Comparison Sites Under Fire for Hiding the Cheapest Energy Deals
With the news this week that energy comparison sites may not have been offering the cheapest deals to customers, the team here at Love Energy Savings has been keen to clarify that we will always provide you with the cheapest energy prices available. Five of the UK’s most prominent price comparison sites have been accused of covering up the best energy deals in order to make more money by the Big Deal.
The Big Deal, who themselves look to drive down energy costs for consumers, hit the news at the start of the week as their accusation made it onto many areas of the media including BBC Breakfast news. They have suggested that any consumers opting for the “switch today” option on sites such as GoCompare, uSwitch et al, will have the lower commission or commission free options filtered out, due to the fact that these are not in the economic interest of the comparison site in question. The Big Deal have written to uSwitch, GoCompare, MoneySuperMarket, CompareTheMarket and Confused.com to officially complain about the mechanism which they believe is grossly unfair.
In Line With Regulations?
In response to these claims, all of the big comparison sites have responded by stating that they are incorrect and that they adhere to the regulator’s code of practice regarding energy prices. Ofgem has already stated recently that they will be updating their guidelines to give more protection to energy customers, so we can expect to see this changing pretty soon.
The Big Deal also argue in their letter, that customers are only shown the best deals if they click “No” to switching immediately and that sites often default to the “Yes” option, making it even harder for customers to get the best value offers, something which is surely in contrary to the ethos of these sites which should be to make the best savings for energy shoppers. Around a third of energy deals are hidden in this manner according to The Big Deal.
What Are The Comparison Sites Saying?
As mentioned, the sites in question are defending their conduct and are adamant that they are conforming by the standards set by the industry watchdog, whether these are set to change or not. Below are the responses from the sites that have chosen to comment:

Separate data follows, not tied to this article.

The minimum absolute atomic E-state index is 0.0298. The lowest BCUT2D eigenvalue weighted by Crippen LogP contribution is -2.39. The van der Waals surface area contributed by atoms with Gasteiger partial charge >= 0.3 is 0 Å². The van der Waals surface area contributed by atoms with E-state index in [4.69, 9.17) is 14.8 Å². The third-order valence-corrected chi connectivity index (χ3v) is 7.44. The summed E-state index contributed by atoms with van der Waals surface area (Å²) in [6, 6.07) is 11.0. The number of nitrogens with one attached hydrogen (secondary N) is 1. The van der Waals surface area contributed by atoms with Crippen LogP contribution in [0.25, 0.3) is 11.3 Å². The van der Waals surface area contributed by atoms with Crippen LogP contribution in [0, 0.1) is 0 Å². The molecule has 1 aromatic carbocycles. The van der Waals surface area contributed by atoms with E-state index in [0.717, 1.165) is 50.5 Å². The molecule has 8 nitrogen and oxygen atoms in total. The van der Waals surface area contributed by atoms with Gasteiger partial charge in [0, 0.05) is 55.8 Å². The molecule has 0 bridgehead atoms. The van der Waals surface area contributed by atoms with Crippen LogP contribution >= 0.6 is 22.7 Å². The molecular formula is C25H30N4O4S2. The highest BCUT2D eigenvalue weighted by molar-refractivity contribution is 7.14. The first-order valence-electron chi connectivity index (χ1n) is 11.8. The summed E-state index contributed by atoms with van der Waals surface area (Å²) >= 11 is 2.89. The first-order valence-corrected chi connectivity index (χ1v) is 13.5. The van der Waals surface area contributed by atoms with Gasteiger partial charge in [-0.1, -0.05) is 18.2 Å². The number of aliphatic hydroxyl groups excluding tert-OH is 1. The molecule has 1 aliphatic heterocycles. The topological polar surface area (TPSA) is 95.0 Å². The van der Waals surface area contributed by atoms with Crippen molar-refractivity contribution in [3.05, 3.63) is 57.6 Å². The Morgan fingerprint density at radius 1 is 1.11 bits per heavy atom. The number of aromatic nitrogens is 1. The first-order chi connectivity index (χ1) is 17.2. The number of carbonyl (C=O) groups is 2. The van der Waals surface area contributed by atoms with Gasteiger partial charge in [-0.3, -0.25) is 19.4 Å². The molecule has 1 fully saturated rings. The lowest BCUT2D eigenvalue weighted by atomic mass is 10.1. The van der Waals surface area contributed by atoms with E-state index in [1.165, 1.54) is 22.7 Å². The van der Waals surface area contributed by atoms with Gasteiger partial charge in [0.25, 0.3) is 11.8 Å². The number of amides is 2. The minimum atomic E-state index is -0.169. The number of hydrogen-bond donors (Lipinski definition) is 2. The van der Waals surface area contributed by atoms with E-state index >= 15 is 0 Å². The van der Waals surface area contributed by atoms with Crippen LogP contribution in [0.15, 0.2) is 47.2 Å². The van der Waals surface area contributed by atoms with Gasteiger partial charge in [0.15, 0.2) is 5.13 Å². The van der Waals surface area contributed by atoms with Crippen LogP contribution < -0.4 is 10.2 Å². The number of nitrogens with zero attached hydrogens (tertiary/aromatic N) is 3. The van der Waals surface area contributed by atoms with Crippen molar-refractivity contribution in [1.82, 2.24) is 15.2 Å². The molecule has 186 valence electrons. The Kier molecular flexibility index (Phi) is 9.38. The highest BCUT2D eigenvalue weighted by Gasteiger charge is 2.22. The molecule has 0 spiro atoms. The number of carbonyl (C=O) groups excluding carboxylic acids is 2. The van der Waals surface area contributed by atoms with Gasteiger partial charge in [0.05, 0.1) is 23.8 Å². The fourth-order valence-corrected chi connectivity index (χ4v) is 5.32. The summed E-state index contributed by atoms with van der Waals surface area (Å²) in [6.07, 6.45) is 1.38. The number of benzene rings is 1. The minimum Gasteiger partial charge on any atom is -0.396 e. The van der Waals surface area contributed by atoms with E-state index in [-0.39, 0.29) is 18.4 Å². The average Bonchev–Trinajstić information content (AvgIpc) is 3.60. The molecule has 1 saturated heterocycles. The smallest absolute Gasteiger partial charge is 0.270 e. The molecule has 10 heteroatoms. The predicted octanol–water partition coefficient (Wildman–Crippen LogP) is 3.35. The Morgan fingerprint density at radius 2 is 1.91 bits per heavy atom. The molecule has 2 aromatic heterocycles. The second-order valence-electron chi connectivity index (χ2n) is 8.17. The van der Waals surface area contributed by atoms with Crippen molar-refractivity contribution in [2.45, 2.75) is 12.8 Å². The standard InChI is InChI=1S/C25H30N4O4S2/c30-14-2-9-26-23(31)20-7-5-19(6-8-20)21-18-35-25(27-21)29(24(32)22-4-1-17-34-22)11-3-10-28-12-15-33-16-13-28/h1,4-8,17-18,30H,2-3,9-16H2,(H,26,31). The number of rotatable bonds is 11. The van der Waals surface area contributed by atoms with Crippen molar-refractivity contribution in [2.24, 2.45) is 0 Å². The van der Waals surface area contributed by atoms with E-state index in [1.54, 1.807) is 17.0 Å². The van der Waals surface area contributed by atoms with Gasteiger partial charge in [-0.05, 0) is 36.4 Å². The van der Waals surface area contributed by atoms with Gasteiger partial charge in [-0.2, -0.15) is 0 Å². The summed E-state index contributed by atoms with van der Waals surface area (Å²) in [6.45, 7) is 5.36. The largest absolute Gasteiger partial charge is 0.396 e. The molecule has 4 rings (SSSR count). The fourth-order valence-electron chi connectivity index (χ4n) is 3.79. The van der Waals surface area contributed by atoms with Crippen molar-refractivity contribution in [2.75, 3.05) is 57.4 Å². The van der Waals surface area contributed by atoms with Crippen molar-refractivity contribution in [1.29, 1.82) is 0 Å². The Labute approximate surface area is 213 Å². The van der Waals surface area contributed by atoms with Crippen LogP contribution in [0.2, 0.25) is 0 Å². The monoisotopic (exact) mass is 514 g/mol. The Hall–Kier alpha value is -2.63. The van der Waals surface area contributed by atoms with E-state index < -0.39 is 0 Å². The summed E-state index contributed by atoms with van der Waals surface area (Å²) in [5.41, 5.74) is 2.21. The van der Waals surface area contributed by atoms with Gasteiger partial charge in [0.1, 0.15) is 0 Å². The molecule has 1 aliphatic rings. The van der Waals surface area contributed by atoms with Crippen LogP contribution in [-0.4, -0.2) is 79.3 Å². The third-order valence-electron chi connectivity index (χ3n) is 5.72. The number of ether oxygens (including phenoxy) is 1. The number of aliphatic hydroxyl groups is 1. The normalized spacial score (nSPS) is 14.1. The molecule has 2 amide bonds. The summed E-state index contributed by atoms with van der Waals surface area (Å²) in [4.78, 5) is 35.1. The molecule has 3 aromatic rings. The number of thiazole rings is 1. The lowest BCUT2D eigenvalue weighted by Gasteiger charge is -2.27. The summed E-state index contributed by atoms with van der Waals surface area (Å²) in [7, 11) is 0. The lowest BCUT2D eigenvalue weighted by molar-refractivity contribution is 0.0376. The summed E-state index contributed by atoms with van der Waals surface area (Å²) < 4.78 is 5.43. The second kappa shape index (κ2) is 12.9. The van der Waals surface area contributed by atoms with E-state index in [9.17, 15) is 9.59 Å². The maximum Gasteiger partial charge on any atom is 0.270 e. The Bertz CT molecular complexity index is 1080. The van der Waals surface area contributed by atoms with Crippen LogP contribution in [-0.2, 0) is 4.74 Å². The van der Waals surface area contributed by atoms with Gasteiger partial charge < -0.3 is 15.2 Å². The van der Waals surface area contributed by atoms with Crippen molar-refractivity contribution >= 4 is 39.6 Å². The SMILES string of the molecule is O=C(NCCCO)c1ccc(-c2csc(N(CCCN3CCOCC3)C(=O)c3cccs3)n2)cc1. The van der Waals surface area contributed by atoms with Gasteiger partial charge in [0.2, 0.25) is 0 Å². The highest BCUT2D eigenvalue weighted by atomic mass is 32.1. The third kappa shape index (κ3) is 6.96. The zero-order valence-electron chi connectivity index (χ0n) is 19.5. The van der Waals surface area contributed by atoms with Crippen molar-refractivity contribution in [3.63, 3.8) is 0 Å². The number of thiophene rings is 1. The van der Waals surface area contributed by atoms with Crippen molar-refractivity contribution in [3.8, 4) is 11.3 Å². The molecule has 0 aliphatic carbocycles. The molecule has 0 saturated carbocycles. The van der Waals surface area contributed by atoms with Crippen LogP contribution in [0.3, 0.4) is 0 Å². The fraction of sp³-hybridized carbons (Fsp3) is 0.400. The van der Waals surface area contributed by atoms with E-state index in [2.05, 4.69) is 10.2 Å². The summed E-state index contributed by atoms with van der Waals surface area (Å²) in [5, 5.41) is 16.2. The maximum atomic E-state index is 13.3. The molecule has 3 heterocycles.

"The option for customers to filter results - to only see products they can buy through MoneySuperMarket.com - is displayed clearly and prominently, and is necessary as some providers choose not to list products on comparison websites." Dan Plant, Editor in Chief at MoneySuperMarket
"Some suppliers do not make certain tariffs available through comparison sites, so we give customers the option to exclude these from the results," Kate Rose, Head of Energy at Confused.com
GoCompare simply stated that it does not have the “switch now” or “buy today” options and make it perfectly clear that there are other options. This does beg the question of why they do not display the cheapest tariff at all times, seen as they market themselves as a cost cutting website.
These price comparison websites are part of Ofgem’s Consumer Confidence Code which protects switchers from illicit deals. But with the standards set to change, we could well see some much needed transparency made mandatory on generic comparison sites as well as energy specialists such as ourselves.
The Competition and Markets Authority (CMA), who have been assisting Ofgem with its inquiry into the conduct of the Big Six Energy Suppliers, have also been contacted by The Big Deal regarding this matter and they have confirmed that they will indeed look into this as part of their wider and ongoing project.
Although we are not in the business of attacking or criticising our rivals at Love Energy Savings, we are pretty passionate about making the energy sector a fairer and more transparent place. As such, we never hide any deals from you via our comparison engine, you always get the best prices from the tariffs that suit your business or home energy requirements. Why not give our engine a go today to see how much you can save on your gas and electricity?comments powered by Disqus